Widespread reporting about concussions has made us all smarter about the topic. We'll always watch the games a bit differently because of it.
On Thursday night, USC receiver Robert Woods got drilled by a Utah player while blocking on a punt return and was knocked to the turf. When he got up he stumbled around, looking dazed, and after a few steps he fell face first into the turf at midfield. Fans, who might have ignorantly laughed before, are now trained to know that Woods had concussion symptoms. Just like we're trained to roll our eyes when we see Arizona Cardinals running back Ryan Williams apparently get knocked cold against the Rams on Thursday night, go limp and fall face first into the turf but hear the team term it a "shoulder injury."
But the problem is, while we have more knowledge about concussions, we can't know everything that is going on inside a player's head.
USC's athletic trainers and doctors looked at Woods on the sideline. They let him back in after one play:
"For him to go back into the game, a lot of guys would have stayed out awhile," USC coach Lane Kiffin said, according to the Los Angeles Times. "That shows what kind of tough kid he is."
We're supposed to look at remarks like that as old-school foolery. It's not tough to play through a concussion. Brain injuries can't be handled that way anymore.
But do we really know what happened? Woods got a concussion test from as many as seven USC trainers and doctors and "laughed through it," Bill Plaschke of the Los Angeles Times wrote. Woods came back and played fine, putting on his usual array of great moves and even scoring a touchdown in USC's 38-28 win, even after he did his midfield face plant.
"That was funny. That was actually pretty funny," said [USC receiver] Marqise Lee to ESPN.com about Woods falling.
Isn't that insensitive in this new era of concussion awareness? Or was Woods really OK and our eyes deceived us?
The ESPN.com report said Woods was asked three questions: Who is the current president? What is the date today? What is 100 minus 7, minus 7, minus 7? He got all the questions right. The USC athletic training staff ruled he didn't have a concussion. But what about what we saw -- remember, the stumbling and falling after the hard hit?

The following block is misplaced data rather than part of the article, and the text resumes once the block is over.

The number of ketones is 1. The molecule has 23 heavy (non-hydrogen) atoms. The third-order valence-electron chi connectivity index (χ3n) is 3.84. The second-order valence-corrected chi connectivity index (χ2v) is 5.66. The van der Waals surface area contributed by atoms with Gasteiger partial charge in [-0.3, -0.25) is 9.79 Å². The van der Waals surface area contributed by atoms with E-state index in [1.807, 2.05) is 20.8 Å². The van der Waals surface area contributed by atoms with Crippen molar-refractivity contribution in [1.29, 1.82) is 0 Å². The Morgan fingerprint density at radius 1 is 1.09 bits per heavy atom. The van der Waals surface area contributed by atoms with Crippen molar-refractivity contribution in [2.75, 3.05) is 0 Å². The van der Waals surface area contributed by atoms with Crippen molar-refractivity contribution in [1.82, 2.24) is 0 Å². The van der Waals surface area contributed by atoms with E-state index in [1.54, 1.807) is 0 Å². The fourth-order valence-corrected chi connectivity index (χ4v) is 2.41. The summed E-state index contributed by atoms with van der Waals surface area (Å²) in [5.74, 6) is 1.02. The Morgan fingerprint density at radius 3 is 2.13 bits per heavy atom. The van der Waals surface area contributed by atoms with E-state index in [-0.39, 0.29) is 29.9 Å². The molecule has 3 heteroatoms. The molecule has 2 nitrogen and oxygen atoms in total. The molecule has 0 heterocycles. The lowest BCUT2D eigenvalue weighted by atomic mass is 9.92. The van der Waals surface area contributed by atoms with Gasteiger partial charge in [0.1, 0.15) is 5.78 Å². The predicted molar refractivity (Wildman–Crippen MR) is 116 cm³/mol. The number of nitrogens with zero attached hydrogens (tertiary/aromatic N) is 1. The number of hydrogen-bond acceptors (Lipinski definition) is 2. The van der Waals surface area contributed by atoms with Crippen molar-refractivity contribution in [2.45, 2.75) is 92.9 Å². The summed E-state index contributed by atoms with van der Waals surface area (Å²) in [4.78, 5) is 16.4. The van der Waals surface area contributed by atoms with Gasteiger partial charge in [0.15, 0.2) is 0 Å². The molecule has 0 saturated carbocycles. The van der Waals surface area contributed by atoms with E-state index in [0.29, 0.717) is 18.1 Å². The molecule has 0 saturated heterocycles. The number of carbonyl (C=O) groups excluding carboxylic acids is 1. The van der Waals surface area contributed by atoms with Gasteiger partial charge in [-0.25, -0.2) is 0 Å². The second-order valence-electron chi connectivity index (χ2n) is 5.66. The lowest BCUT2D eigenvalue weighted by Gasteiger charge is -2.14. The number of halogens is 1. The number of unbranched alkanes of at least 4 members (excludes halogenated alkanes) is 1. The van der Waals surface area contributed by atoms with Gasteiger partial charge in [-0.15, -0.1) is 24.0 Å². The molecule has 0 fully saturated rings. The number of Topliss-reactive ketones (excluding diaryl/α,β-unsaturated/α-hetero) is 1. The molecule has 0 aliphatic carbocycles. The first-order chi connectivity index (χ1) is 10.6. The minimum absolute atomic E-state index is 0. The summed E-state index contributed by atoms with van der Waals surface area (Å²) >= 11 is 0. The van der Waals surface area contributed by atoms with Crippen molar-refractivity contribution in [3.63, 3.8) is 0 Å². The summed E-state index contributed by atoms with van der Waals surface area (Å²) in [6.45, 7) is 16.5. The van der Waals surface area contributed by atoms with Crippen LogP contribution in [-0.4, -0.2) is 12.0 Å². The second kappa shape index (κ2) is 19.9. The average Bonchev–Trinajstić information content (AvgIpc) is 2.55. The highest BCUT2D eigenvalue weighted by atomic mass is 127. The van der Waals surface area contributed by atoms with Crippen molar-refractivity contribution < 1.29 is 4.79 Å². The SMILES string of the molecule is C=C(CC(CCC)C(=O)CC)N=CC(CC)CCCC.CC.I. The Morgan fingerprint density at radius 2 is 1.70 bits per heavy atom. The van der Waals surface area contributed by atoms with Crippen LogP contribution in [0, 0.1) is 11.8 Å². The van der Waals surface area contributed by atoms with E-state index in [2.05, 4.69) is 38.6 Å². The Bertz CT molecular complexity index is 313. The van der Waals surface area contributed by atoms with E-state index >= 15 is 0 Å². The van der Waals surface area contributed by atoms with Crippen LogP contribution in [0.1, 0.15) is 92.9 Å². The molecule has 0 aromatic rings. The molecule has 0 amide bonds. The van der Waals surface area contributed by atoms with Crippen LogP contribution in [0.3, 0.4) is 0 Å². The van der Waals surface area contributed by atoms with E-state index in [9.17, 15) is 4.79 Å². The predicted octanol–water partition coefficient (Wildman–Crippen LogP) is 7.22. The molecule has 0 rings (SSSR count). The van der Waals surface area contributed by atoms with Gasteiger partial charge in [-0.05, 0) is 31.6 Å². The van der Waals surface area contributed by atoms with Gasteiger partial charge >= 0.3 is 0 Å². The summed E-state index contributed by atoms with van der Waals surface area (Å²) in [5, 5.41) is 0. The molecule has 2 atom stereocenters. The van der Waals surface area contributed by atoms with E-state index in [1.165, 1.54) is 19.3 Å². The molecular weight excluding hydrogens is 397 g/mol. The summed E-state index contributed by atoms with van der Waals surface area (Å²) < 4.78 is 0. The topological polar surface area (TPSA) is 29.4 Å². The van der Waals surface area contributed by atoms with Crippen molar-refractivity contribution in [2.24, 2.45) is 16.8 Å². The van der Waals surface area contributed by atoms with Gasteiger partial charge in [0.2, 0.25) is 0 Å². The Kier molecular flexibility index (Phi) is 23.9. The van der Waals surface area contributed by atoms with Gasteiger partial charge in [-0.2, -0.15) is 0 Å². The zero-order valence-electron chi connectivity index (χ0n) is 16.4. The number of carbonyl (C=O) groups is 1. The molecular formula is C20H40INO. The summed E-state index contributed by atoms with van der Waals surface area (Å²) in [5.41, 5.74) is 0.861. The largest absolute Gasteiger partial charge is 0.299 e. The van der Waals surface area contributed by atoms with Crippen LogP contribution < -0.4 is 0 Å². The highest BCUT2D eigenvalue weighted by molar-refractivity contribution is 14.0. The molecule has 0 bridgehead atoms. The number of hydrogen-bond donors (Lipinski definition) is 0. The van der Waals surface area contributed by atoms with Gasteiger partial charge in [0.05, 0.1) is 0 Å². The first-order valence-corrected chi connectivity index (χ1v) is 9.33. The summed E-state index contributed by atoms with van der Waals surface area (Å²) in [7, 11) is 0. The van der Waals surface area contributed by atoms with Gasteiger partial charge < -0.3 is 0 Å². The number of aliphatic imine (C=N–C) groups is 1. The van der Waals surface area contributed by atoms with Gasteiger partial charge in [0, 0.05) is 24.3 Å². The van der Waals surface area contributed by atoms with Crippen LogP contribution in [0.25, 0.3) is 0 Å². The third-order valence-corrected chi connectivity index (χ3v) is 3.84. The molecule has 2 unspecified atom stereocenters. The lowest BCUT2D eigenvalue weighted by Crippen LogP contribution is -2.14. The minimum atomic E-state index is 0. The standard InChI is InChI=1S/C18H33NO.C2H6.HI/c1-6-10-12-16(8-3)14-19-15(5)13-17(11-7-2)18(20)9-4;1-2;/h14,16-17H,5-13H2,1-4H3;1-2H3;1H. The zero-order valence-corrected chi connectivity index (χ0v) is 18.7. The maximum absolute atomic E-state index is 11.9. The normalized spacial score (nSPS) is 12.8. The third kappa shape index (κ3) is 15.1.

Later Kyrah McCowan, the executive assistant to Kiffin, tweeted a picture of Woods viewing a replay of the play, to watch "how he got knocked out," during the game.
"There's no way you're gonna have Robert sit on the bench, no matter what it is," Lee told ESPN.com.
Woods told ESPN.com he "couldn't see. And then I fell." Nothing in that report indicates Woods wasn't lucid after the game or that he appeared to be still feeling the effects of the hit. None of the team of doctors and athletic trainers on USC's sideline put up enough of a fight to keep Woods out of the game for more than a play. It's one thing for a coach to want a player back in the game, but all of those reported seven USC medical personnel have their professional reputations on the line if they knowingly let Woods back in the game with a concussion after just one play off (although, no matter what caused Woods to collapse, it still seems very dangerous and irresponsible to put him back in the game right away).
Woods and Lee got a good chuckle out of it. But it's tough to laugh it all off when we know what was on our television screens and what we've learned about the dangers of playing through concussions.
Here's just hoping we didn't see what it looked like we saw, and Woods didn't play most of Thursday night's game after being concussed.